Then there is the medical system itself, which can sweep a terminally ill patient into a world of CPR attempts and life-support machines, even when such excessive treatments will not improve the patient’s outcome and may severely impair his or her quality of life. (“If a patient suffers from severe illness, old age, or a terminal disease, the odds of a good outcome from CPR are infinitesimal, while the odds of suffering are overwhelming,” says Murray.)

“It’s no wonder many doctors err on the side of overtreatment,” Murray writes.

But not when it is they themselves who are terminally ill, Murray insists. “Doctors still don’t over-treat themselves,” he writes. “They see the consequences of this constantly. Almost anyone can find a way to die in peace at home, and pain can be managed better than ever. Hospice care, which focuses on providing terminally ill patients with comfort and dignity rather than on futile cures, provides most people with much better final days. Amazingly, studies have found that people placed in hospice care often live longer than people with the same disease who are seeking active cures.”

Murray doesn’t offer any statistics to back up his assertion that physicians are less likely to overtreat themselves at the end of their lives, so I’m not sure if that statement is true. Still, his essay provides an interesting and helpful perspective on end-of-life care. It’s time to stop the fear-mongering and re-start the conversation.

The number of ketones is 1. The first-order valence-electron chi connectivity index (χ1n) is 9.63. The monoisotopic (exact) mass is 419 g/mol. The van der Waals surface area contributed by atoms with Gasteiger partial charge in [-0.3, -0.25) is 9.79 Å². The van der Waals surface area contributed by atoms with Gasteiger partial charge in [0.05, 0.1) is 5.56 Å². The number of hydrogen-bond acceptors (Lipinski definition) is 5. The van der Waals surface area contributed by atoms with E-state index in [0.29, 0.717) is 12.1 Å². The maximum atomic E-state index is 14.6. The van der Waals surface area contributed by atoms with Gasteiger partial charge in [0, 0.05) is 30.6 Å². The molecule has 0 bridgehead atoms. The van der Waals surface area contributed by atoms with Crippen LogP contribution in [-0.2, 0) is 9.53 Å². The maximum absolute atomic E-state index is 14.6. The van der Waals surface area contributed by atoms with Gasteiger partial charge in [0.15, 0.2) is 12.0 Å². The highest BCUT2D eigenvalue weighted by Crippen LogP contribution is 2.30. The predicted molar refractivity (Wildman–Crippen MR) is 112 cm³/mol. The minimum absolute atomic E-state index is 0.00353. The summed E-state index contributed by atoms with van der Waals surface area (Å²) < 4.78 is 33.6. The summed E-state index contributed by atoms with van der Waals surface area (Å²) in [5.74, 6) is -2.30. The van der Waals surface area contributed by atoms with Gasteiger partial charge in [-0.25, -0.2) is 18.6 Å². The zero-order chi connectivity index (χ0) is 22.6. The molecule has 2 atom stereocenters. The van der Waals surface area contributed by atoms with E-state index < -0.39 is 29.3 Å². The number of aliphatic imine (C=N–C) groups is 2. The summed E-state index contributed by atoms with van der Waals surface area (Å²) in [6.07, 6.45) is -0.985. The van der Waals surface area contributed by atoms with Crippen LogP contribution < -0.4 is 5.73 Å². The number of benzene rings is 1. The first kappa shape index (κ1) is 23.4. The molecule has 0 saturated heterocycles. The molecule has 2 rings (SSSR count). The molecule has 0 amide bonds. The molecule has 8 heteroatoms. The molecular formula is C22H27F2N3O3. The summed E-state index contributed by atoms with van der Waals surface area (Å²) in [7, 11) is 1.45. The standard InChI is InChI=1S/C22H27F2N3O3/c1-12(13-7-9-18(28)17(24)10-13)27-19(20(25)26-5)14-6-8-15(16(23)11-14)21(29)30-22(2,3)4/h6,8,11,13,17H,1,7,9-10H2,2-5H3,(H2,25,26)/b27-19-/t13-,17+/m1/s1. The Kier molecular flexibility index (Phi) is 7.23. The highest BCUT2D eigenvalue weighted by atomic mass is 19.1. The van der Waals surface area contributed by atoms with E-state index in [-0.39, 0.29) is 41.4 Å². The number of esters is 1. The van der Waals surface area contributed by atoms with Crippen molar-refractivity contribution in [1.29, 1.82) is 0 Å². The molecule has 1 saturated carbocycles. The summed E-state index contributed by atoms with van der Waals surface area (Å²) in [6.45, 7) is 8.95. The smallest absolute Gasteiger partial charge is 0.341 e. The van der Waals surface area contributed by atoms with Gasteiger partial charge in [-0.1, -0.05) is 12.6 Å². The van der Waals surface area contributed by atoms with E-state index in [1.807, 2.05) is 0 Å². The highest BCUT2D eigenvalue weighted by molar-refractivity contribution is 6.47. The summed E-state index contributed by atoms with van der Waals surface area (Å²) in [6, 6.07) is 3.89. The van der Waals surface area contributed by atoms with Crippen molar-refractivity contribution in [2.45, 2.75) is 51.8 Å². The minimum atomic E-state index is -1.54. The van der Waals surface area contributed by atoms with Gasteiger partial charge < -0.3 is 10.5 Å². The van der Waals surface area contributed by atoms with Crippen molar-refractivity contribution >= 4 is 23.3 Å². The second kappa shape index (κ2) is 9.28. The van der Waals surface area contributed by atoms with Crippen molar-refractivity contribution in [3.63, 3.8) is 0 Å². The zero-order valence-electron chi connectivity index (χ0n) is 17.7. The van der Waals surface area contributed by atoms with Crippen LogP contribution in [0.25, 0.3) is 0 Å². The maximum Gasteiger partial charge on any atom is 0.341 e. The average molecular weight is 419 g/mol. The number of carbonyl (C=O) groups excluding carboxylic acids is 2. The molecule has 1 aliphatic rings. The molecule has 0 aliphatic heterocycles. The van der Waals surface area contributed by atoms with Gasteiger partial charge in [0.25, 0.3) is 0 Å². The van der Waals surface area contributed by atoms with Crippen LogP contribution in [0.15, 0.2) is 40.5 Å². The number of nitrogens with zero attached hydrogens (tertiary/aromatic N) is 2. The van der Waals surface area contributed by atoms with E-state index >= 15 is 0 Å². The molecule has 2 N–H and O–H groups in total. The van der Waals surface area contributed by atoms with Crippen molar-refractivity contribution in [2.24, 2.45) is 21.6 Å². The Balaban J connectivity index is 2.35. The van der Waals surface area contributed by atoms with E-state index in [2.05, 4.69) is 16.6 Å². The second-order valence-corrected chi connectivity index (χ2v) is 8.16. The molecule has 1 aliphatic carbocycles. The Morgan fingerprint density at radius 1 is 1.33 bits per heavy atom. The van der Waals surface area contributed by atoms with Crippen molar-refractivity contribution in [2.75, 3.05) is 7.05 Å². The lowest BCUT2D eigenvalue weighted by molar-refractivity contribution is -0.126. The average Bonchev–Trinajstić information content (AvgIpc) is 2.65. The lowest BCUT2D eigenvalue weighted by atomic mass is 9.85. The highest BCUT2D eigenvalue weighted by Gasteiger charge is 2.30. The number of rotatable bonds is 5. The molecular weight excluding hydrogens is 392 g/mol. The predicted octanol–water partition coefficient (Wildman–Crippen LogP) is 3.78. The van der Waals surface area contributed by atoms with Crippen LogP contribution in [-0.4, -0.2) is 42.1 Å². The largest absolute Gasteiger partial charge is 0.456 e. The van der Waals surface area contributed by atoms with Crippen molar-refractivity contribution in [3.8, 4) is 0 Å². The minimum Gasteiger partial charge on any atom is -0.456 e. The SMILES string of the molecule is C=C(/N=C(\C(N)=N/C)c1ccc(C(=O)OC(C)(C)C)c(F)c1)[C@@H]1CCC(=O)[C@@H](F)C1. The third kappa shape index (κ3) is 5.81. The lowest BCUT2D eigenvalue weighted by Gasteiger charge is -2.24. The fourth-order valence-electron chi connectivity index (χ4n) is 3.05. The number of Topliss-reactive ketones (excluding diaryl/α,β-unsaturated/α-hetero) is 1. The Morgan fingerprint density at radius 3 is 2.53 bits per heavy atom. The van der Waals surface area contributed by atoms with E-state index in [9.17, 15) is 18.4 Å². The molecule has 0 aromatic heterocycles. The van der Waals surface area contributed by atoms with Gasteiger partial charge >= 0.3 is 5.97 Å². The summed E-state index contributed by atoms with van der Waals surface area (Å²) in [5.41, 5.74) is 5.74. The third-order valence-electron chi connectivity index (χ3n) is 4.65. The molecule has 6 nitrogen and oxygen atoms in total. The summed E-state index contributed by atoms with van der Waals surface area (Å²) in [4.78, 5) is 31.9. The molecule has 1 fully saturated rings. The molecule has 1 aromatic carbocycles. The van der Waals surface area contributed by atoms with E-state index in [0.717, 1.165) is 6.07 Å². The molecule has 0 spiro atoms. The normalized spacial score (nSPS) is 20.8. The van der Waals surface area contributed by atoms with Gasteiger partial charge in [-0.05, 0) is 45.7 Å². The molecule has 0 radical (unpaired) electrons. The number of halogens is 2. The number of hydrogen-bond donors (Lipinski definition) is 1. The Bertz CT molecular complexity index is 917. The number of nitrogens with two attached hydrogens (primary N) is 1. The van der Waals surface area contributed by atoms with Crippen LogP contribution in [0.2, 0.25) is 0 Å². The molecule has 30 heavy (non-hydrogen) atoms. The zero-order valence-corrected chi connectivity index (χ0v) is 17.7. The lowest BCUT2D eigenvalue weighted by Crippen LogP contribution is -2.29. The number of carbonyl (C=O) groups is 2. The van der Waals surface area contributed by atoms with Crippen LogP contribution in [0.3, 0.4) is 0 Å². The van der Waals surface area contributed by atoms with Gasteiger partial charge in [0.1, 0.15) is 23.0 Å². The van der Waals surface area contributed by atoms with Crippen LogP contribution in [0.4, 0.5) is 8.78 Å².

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Comments (5)

  1. Submitted by Paul Brandon on 12/15/2011 - 11:27 am.

    Two answers:
    Economic benefit (fee for service).
    Avoidance of economic risk (economic and criminal liability).
    These are the costs of our ‘free enterprise’ medical system.

  2. Submitted by Thomas Swift on 12/15/2011 - 02:17 pm.

    As long as our medical system remains private, decisions and discussions regarding life and death will too.

    But I don’t mean to discourage supporters of socialized medicine from enjoying a rousing death panel debate.

  3. Submitted by Thomas Swift on 12/15/2011 - 03:11 pm.

    Paul, the avoidance of economic and criminal liability is the costs imposed by a free market legal system.

    If there is one sector of the economy that conservatives would love to see taken over by the government, it’s law.

  4. Submitted by Rachel Kahler on 12/16/2011 - 09:46 am.

    The legal system is the last one that should be taken over by the government. The legal system was designed to protect the people from undue punishment…and the government.